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My Curates


By A Rector.

London: Skeffington, 1890.


"The obscure trouble of a baffled instinct."

BY this time S. Peter's, Mulworth, had gained the reputation of being decidedly High Church; its Rector was regarded as a Ritualist! When, on Mr. Maypole's departure, I advertised for a Curate, several High Churchmen were among the applicants.

Were it not a breach of confidence, I might possibly amuse my readers by giving extracts from some of the letters which I received. Yet I was instructed by them. For instance, in two of these letters the expression occurred, "I hold the Six Points." This led me to enquire into and discover what the six points are. I took exception to the mode of summing up in a few of these letters; my correspondents signed themselves, "Yours faithfully in Christ," &c.; The phrase appeared to me a little affected, and I consider that pious ejaculations are superfluous in letters.

After some debate and a considerable correspondence, my choice fell upon the Rev. Peter Parchment, and he became Curate of S. Peter's.

Now, apart from the interest which I trust may be awakened in Mr. Parchment himself, I have two particular reasons for introducing him to my readers.

In the first place, he is very like and also very unlike my next Curate, whom I recall with the tenderest feelings. And if these two young clergymen, presenting a similarity and a contrast, are compared, the truth will appear that two men, who closely resemble each other in disposition, education, and purpose, may separate widely in the later experiences of life and religion.

My second reason is, that even if Mr. Parchment does not adorn a tale, he certainly points a moral. The moral is this; I state it from my own observation, and much could be written on the subject: those members of the Church of England, who, in early life, have been carefully educated in the Church's doctrines and principles, seldom leave the faith of their fathers. On the other hand, a barren Protestantism, which teaches little else than antagonism to Rome and to scepticism, is the training-school in which some weak young minds are prepared to embrace one or other of these systems in later life.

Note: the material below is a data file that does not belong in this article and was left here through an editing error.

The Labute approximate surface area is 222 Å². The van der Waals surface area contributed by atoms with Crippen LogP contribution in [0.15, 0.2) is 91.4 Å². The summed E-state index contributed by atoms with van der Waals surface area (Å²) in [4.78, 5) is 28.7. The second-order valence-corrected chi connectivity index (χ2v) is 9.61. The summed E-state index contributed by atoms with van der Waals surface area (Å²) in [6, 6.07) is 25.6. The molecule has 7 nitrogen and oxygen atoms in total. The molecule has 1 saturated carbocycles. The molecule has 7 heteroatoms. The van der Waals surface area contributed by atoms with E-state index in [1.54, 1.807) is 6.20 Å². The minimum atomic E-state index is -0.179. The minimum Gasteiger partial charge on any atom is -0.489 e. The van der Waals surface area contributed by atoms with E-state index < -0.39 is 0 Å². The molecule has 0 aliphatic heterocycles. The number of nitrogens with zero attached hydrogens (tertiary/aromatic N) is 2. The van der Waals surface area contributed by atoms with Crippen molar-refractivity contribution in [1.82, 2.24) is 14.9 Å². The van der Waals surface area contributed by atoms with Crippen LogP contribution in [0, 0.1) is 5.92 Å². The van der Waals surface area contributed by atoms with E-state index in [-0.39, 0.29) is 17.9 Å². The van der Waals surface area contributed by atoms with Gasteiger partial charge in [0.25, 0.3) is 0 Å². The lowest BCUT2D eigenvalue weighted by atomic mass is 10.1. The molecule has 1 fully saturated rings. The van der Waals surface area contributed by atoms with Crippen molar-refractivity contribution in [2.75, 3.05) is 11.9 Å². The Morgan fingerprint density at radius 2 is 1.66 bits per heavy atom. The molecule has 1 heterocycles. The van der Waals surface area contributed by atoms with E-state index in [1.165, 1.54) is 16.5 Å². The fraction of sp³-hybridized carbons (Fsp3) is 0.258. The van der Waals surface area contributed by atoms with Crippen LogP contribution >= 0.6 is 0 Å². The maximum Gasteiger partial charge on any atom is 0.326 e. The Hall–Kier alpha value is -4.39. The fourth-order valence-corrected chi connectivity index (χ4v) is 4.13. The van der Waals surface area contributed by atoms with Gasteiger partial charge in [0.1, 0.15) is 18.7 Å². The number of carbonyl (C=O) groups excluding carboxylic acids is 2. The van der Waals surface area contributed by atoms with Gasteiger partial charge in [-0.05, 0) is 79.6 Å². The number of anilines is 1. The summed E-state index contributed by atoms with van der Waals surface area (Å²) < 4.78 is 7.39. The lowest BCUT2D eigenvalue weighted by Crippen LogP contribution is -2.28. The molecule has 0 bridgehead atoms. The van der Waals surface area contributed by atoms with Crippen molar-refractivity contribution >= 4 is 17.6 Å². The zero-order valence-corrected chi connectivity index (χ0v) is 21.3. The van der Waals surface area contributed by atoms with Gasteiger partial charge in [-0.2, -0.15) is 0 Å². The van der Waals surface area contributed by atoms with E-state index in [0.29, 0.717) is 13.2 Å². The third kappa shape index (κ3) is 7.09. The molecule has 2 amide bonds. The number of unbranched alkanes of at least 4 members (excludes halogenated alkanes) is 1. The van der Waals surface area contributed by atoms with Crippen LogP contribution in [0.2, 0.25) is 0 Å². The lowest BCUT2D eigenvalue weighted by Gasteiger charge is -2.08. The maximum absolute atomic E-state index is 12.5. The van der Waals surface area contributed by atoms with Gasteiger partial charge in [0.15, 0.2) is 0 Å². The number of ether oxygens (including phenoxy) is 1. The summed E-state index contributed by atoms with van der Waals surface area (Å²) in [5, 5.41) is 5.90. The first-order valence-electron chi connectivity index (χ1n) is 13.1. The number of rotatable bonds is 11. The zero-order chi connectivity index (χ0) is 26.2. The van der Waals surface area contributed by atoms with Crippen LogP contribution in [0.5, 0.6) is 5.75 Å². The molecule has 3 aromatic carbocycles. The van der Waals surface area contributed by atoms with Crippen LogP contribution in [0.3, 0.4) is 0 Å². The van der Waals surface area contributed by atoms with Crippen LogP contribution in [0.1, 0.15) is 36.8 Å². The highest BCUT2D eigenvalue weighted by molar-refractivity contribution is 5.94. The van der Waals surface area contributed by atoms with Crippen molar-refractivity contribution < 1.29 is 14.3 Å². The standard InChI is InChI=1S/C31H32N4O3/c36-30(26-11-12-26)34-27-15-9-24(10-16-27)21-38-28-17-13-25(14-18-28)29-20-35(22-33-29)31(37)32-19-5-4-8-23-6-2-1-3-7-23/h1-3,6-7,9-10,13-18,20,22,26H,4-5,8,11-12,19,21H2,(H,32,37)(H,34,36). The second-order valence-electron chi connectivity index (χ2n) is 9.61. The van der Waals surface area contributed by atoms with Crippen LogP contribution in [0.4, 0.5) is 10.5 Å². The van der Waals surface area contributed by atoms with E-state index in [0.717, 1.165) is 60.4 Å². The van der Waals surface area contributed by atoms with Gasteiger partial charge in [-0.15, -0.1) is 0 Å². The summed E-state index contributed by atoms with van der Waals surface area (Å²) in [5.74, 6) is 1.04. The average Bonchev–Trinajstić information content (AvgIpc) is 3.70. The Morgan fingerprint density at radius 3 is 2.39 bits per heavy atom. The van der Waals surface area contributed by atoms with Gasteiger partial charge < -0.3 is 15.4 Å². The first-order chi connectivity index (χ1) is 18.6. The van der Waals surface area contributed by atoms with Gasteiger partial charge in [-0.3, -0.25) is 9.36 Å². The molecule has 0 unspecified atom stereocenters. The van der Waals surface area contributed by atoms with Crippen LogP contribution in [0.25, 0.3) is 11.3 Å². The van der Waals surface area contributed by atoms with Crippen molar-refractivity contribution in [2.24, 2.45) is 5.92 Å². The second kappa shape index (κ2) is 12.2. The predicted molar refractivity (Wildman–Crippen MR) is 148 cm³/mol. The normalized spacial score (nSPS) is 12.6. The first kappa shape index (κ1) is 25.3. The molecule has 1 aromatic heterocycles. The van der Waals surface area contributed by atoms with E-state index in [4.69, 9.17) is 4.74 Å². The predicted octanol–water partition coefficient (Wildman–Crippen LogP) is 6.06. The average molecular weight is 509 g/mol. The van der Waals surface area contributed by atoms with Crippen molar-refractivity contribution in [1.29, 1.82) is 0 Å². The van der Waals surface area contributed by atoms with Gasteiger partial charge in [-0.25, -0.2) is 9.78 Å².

I have known of parents who, through fear lest their children should develop a tendency towards Romanism, disguised from them the doctrines in which England approaches Rome. These well-meaning but short-sighted people were unconsciously the Jesuits' paidagogoi. And I have known of more than one fatuous instructor of youth, exulting in their very sciolism, preparing their pupils for scientific scepticism by stating that Christianity would fall to pieces if the world had not been made in six days of twenty-four hours each.

Surely we need have no fear of the truth and the whole truth; and must we not expect that the religion which is maintained by evasion will have ill results? "Train up a child in the way he should go." Give him sound, honest, definite Church teaching, and when he is old he will not depart therefrom.

I have allowed myself to drift into a didactic and dogmatic style. With some effort I turn from it to my new Curate.

Mr. Parchment was a clergyman's son. Both his parents were extreme Evangelicals. Good, pious, God-fearing people, they impressed upon young Peter the great lesson of the Atonement; it was his one and almost only lesson in Theology.

When he went up to Oxford, which he did with the intention of taking Holy Orders, he quickly discovered how extremely ignorant he was. Such a discovery is generally a most beneficial one, as wise old Socrates reminds us; but there are exceptions, and Mr. Parchment's case was an exception.

The Theocratic teaching of the University was a revelation to the young neophyte; he discerned that the Creed had more clauses than one; the Church was a far larger building than he had imagined; he could not compute its extent, for its limits had not been denned for him. His religious principles had been hitherto imprisoned in the sombre and narrow shrine of Calvinism; they were now let loose in a vast Cathedral.